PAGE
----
Stark's notoriety did not end there.

In 1936, she had been the star prosecution witness in a high-profile murder case that captured the country's imagination like a New Zealand version of Chicago.

Stark had befriended Australian composer Eric Mareo (45) and his younger wife, Thelma Trott (28) and the two women soon became lovers.

But on Sunday, April 15, 1935, Trott fell into a mysterious deep coma and died in Auckland Hospital.

Five months later, Mareo was arrested and charged with murdering his wife by giving her a barbituate called Veranol, in a cup of hot milk.

Justice Fair put on a black cap and sentenced Mareo to be hanged by the neck until dead.

The death sentence was later commuted to life imprisonment under the policy of the new Labour Government.

Mareo was eventually released from prison on May 11, 1948, whereupon he immediately changed his name to Eric Curtis.

Curtis died on November 25, 1960.

Trott was buried in a Waikumete cemetery in Auckland under a tomb inscribed: "Waiting til we meet again ... Freda."

When Stark died more than 60 years later, Robinson arranged for her ashes to be placed inside her old love's grave.

Robinson met Stark in London in 1941, when he arrived at the party of a mutual friend, in his khaki army uniform.

"I will never forget walking in and there was Freda Stark sitting across the room," he recalls.

"Her eyes twinkled at me in that saucy way she had ... she looked absolutely wonderful."

To the surprise of many of their friends, the pair married on September 13, 1947.

"He was 22 and gay and she was 31 and a lesbian. Rather to his astonishment, Harold found he was greatly attracted to her," Stark's niece Diane Miller said in the biography Freda Stark - An Extraordinary Life.

"We'd been friends for a very long time," Robinson says.

"Freda was a lesbian at heart, but she'd also had several older male lovers. I was very proud to be her first young male lover."

In 1946, the pair achieved further notoriety when they appeared in a film by Auckland photographer and film-maker Robert Steele, Curves and Contrasts.

The five-minute film was considered lost for many years, but was rediscovered in 1995 in a private collection on the West Coast and is now in the New Zealand Film Archive.

Robinson and Stark married at Primrose Hill on September 13, 1947, at the church of St Mary-the-Virgin.

The name of the church reportedly caused their friends much merriment.

In 1948, after dancing in a summer season at Covent Garden with the Vienna State Ballet, Robinson joined the International Ballet company.

Despite his success, he was happy for Stark to be the star.

"That was how it was all my life, I just became Mr Freda Stark. I was very proud," he says.

"I'm so excited to have lived through such a fabulous time."

Among the hallmarks of that "fabulous time" was the fashionable status homosexuality enjoyed in Oxford and Cambridge University circles, where homosexuals were regarded as bon viveurs, with sophisticated taste and a knowledge of the arts.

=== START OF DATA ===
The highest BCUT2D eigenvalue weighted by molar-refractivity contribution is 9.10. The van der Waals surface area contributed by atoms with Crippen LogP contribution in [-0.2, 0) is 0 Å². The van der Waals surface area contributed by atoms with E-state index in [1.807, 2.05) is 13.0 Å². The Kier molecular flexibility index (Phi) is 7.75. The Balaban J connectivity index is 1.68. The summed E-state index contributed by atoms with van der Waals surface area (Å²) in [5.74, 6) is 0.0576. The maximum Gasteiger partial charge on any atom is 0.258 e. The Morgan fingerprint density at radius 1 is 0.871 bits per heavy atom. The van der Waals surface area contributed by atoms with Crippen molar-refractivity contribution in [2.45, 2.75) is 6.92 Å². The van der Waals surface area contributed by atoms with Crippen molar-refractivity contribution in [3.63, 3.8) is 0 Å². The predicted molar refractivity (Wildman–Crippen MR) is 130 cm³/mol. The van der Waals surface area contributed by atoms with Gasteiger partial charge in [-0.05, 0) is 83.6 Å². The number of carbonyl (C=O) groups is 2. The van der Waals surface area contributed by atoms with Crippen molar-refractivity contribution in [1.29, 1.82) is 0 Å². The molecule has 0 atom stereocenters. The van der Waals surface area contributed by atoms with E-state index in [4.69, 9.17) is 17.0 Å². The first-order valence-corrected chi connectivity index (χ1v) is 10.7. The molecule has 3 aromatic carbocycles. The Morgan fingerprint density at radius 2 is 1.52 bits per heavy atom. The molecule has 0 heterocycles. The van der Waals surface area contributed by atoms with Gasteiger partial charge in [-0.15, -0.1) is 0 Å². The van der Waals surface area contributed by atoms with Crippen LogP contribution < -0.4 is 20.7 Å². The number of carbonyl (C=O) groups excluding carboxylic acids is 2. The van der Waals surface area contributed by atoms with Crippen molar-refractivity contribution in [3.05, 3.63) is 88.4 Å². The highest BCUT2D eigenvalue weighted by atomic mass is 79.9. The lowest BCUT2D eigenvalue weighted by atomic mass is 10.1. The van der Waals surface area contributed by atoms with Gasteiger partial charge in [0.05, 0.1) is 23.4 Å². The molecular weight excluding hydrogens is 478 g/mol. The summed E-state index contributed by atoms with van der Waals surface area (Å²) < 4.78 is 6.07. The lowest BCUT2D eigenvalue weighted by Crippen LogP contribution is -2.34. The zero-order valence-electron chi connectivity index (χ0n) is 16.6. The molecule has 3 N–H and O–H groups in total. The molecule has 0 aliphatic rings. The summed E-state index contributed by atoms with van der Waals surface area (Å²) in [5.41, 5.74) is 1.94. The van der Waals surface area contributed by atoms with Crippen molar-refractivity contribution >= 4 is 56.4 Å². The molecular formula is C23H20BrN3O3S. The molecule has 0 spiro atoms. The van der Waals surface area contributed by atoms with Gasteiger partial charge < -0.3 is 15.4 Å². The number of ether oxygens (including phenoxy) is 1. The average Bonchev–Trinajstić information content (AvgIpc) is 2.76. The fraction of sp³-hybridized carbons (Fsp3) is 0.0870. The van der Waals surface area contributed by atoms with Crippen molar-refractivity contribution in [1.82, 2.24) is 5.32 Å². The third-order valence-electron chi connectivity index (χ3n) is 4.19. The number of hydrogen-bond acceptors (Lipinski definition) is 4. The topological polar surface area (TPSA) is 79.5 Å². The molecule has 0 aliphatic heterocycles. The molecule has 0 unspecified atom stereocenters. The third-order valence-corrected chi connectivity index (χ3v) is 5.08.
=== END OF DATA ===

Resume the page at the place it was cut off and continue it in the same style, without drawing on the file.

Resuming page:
In 1952, Robinson joined the risque Windmill Theatre in London's seedy Soho district, where he was understudy to Bruce Forsyth, of game show fame.

"The ladies were always beautifully dressed, but they wore nothing underneath. It was rather notorious, really."

In 1953, Robinson and Stark sailed back to New Zealand on the Akaroa.

Robinson established a new career teaching dance and opened a gown shop, The Bridal Boutique, in Queen St, Auckland.

Robinson and Stark divorced in 1973, but remained close friends until she died on March 19, 1999.

Six months after her death, the Civic Theatre renamed its cocktail bar "Stark's" in honour of the Fever of the Fleet.

Robinson maintains close ties with Dunedin through friends such as artist-jeweller John Z. Robinson and milliner Lindsay Kennett.

"John sends me a letter every Saturday morning and I have many of his paintings in my living room in Auckland."

A large ring designed by the Dunedin jeweller flashes whenever Robinson throws his hands around, which is often.

"Dunedin will always be my home. It's my home town. I think it's the most beautiful city in the world," he says.

"I feel terribly proud that I was able to grasp my opportunities after I'd spent all my youthful, impressionable time in Dunedin. I love the place.

"My heart is in Dunedin. You might think I'm a silly old-fashioned boy, but it's a remarkable city and I love it very, very much."

Robinson's parents are buried in the Andersons Bay cemetery.

"I'm hoping to have my ashes buried there, too," he muses.

"Or maybe scattered at Lawyers Head. Because, as a boy, I spent a lot of time racing around St Kilda Beach and I can look down over the flat over Musselburgh and St Kilda and St Clair and see that wonderful long stretch of beach . . ."